What I Liked About September

Sebastian, Aloysius and Charles from Brideshead (1981)

Sebastian, Aloysius and Charles from Brideshead (1981)

Hey, September! It was a good one.

I will be brief about what I didn’t like:

  • Didn’t get roller skating this summer at all –Β  I don’t work near the Speed Skating Oval any more. The sidewalks in my neighbourhood are far too hilly and I’m not so good at stopping!
  • Worst exercise record all year – only 8 out of 16 work days that I was home – and it shows.

As always, there were lots of things to like.

  • Trip to the UK, as posted here
  • Last ice cream cone of the season. There are 3 ice cream stands within walking distance of my house. This summer we decided not to keep ice cream in the house, and go out for it instead. This reduced our ice cream consumption by about 99%. But in the interest of transparency, I did keep fruit-juice freezies on hand!
  • Yard work is ahead of schedule. I spent the month trimming the shrubbery. I have 9 of them that need to be cropped annually – some of them grow over 2 feet a year! (Forsythia and Weigela, if you’re wondering). Meanwhile, the lawn slowed down and only needs mowing once a month in Sept, Oct and Nov. We have also been power washing the siding on the house, after having had so much fun doing the shed. I must admit I felt sad to have obliterated the whole resident spider population, though. Next time, I will gently sweep them off and power wash afterwards.
  • The weather was spectacular, allowing all of the above things to happen! It did not rain the entire week we were in the UK (huh?) and it was great back home all month, too. Only one mild little post-tropical rain day. No wonder we all like Fall the best here.
  • I have decided to start tracking my volunteer hours, not because I begrudge the time, but because I want to know where my time goes. This month it was 20 hours.
  • I bought myself a luxury item this month, a sturdy and expensive (for me) tote bag that I can use while shopping/wandering on vacation, and will easily be packed flat in my suitcase. And then I bought a small Kipling bag to clip inside it so I don’t lose my wallet and tablet at the bottom of the tote – it had to be done, I tell you πŸ™‚
Nick Cave at work, 1985 (by Bleddyn Butcher)

Nick Cave at work, 1985 (by Bleddyn Butcher)

...and in his Brighton office now

…and in his Brighton office, 2013 (by Amelia Troubridge)

  • A neat bit of synergy happened. In London, Rom and I saw an exhibit of photos of Nick Cave, taken throughout his career. He has a new, autobiographical movie out. On a whim, I checked our local film festival schedule as soon as I got back from the UK, and they were screening it! So we attended the showing, which was at 10 p.m. on a weeknight, and went to work bleary-eyed the next day. The movie, 20,000 Days on Earth, is best enjoyed by fans or at least those with a little knowledge of his history. But it would be of interest if you like exploring the creative process of a musician. We were most impressed! As a librarian, I think it’s cool that he has his own archives.
The Fault in Our Stars

The Fault in Our Stars

The Grand Seduction

The Grand Seduction

I watched two in-flight movies this month. I saw The Fault in Our Stars which I had read just a few weeks before, and I thought they did a good job of it, capturing most of the best bits of the book. And I only sniffled a little bit on the plane! For light relief, I also saw The Grand Seduction, a Canadian comedy about an outpost community’s efforts to trick a doctor into setting up practice in their village. I had seen the original, Seducing Dr. Lewis, and the new one didn’t stray much, but it was very sweet. Anyone who’s lived in a town with no jobs would “get it.”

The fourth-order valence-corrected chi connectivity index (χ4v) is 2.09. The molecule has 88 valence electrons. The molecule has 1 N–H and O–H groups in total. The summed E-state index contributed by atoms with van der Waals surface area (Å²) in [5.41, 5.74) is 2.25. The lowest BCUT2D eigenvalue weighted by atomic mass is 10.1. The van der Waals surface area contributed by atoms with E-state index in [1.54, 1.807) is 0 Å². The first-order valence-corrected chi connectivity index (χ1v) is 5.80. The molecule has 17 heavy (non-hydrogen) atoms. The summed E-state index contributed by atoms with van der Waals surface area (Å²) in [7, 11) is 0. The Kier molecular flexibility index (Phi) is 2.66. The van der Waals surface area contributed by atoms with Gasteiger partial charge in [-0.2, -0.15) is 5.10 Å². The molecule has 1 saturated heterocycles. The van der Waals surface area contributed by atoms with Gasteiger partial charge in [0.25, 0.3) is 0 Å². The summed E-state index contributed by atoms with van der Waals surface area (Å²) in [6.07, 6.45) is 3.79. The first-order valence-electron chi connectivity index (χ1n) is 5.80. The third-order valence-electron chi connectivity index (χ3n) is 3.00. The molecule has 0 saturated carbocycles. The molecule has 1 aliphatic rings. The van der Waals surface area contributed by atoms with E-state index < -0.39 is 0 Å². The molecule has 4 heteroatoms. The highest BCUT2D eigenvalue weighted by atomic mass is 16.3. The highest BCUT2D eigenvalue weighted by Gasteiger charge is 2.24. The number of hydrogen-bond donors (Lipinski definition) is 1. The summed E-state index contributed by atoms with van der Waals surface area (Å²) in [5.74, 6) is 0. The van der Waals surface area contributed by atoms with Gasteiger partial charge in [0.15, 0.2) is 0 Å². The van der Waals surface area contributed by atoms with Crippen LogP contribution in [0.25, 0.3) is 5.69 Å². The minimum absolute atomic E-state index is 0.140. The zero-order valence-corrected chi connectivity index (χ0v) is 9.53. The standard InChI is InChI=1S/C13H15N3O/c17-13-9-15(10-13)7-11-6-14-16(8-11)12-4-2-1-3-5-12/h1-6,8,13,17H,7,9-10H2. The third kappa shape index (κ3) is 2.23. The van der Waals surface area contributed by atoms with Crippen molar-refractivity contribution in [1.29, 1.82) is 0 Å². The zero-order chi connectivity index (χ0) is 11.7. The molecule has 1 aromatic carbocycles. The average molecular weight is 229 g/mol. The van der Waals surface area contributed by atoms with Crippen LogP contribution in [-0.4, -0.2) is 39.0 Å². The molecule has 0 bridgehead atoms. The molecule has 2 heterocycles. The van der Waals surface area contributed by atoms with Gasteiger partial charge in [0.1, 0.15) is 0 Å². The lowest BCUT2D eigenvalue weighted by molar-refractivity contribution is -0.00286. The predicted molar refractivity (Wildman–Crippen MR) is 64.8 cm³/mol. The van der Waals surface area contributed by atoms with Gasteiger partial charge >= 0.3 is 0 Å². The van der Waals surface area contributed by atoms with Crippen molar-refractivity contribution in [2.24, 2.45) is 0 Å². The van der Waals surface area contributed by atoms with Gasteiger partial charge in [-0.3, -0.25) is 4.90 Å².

Rom and I didn’t get to any concerts in London, but back home we went to see the political-folk veteran Billy Bragg. Lefties like him have a rapt audience in Halifax. I’ve never been to a folk concert before (unless you count Great Big Sea) but he has a storytelling style that kept my attention throughout. We bought tix for two rock shows in October.

I had a most interesting and serious month of reading. I checked out two decidedly British books to get me in the mood for my UK trip. But Brideshead Revisited took me the whole month to read. I enjoyed it, but it was crawlingly slow at times. I have about a hundred questions about the book (spoiler alert): Why wasn’t the relationship between Charles and Sebastian defined as a gay relationship, when other relationships in the book were labelled as such? If it wasn’t, why did Charles not choose to distance himself from that perception? (They were taken for “fairies” in one scene). Am I the only one who didn’t see the Julia thing coming? How could a man hold his children in such disdain, refusing to even meet his youngest? Did his association with the Flytes benefit Charles or ruin him? And to complicate things even further, the book flip-flops between sincerity and satire. Charles is pining for his golden youth, and for a pre-war mentality that will never return. Of course, there are parallels with Downton Abbey in its preoccupation with social standing. As someone who was raised Roman Catholic, I was interested in the author’s take on the religion, and I wondered how the RC faith played out for him, since he was a convert. I could go on all day…I would like to read some literary criticism on it, or at least a cheat-sheet! Meanwhile, I must watch both the TV mini-series and the 2008 movie.